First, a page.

Cheese soufflé: Yes, you can
If you grew up watching sitcoms on television, you’ve probably never made a cheese soufflé. In the comedy kitchen, a fallen soufflé is the emblem of a hilariously ruined dinner. But in real life, a dish that doesn’t turn out isn’t funny at all - it’s a disappointing waste of precious time and good ingredients. So the cheese soufflé has virtually vanished from the home cook’s repertoire. Many of us have never even tasted one.
In reality, the soufflé’s bad reputation as a fussy or difficult dish is completely undeserved. While subtle in texture and surprisingly delicate in flavour, it’s very easy to make and quite hard to ruin. The only thing you can really do to wreck it is burn it because you’ve forgotten about it – which you’re not likely to do, given the heavenly smell of cheese baking in your oven.
It’s not about height
In the popular imagination, a soufflé is a billowing tower of ethereal lightness, as airy and weightless as sea foam. Here again let’s set the record straight: a soufflé is not a mousse. In fact you may be very surprised by its uniquely moist and cake-like texture. Yes, it will rise as it cooks. How much it rises will depend on the freshness, temperature and consistency of your ingredients, on your oven, on the weather, etc. Loud noises are not as likely to cause a soufflé to fall as sitcom writers would like us to believe, but it’s wise to avoid bowling in the kitchen while it’s baking. And if it does fall or fail to rise, congratulate yourself for making a sformato – an Italian dish that’s denser than a soufflé, and just as delicious.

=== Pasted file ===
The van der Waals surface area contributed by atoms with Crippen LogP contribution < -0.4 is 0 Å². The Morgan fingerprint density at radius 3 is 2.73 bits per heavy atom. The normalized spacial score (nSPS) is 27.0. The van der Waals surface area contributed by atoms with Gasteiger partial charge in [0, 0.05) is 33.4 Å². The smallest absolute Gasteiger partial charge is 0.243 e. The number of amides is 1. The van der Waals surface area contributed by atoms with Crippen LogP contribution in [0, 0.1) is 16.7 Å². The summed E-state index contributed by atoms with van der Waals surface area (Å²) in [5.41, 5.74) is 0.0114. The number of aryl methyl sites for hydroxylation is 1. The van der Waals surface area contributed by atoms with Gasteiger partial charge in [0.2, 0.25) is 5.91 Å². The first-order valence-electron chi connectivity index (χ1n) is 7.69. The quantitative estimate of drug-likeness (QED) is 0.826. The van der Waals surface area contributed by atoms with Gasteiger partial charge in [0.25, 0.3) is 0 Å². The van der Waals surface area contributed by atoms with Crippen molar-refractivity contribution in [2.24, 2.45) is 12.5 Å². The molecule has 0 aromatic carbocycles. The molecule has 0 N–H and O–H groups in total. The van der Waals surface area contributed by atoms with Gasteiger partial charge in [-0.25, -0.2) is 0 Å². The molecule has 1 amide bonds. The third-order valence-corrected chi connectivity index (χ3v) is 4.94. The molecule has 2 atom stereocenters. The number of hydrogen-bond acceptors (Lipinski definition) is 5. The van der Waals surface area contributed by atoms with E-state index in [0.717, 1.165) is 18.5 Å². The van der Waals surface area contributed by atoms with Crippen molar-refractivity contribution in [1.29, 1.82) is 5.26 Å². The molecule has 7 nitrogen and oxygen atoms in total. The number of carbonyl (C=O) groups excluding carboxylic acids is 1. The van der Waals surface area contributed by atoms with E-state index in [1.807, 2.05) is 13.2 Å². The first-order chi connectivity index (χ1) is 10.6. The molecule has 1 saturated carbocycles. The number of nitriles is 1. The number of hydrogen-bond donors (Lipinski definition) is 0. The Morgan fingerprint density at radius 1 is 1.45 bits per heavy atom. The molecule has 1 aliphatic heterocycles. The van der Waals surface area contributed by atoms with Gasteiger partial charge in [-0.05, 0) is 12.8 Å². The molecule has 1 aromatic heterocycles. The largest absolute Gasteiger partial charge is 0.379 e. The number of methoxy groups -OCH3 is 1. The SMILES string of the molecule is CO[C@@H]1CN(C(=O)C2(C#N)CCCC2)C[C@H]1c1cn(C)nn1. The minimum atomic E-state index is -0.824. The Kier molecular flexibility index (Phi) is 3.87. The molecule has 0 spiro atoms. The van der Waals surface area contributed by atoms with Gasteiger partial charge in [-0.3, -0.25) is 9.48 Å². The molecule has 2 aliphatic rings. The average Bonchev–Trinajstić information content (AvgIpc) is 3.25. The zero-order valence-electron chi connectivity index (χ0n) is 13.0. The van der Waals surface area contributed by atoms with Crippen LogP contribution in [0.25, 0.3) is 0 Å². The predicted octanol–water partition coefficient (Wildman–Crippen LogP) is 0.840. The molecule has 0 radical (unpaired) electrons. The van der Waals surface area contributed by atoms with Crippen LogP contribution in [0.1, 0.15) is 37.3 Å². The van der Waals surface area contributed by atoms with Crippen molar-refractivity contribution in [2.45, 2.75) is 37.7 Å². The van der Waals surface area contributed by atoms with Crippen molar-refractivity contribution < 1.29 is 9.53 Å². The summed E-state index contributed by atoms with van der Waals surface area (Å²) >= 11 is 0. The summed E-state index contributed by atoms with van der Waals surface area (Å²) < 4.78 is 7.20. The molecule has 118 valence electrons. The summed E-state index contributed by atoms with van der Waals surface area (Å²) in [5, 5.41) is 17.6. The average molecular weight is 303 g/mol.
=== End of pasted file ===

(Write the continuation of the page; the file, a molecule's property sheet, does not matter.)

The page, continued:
Five ingredients, three steps
All you need to make a perfect cheese soufflé with butter, flour, milk, eggs, and your favourite Canadian cheese. Start out by preheating the oven to 400º F and buttering a soufflé dish. In step one, separate four eggs, beat the egg whites until they form semi-stiff peaks, and grate or crumble a cup of Canadian cheese. In step two, heat 3 tbsp. of butter in a large saucepan, add 3 tbsp. flour, stir for 2 minutes, and whisk in a cup of warm milk. Finally, whisk in the egg yolks and cheese, a little salt and pepper (and other flavourings), and fold in the egg whites. Voilà. Spoon into your soufflé dish and bake for 25-30 minutes. (You can also use individual buttered ramekins, and bake for 15-18 minutes.) It’s done when it won’t wobble in the centre, the edges are getting brown, and hopefully, it’s risen nice and high!
Suggested flavour combinations
Canadian Blue cheese + a handful of chopped walnuts
Canadian smoked Gouda + a handful of bacon bits
Canadian Monterey Jack + a dab of chipotle purée
Aged Canadian Cheddar + a spoonful of maple syrup
Canadian Ricotta + lemon zest + a handful of chopped mint
Canadian Parmesan + grated nutmeg + a spoonful of pumpkin purée
You can find another easy and delicious cheese soufflé recipe here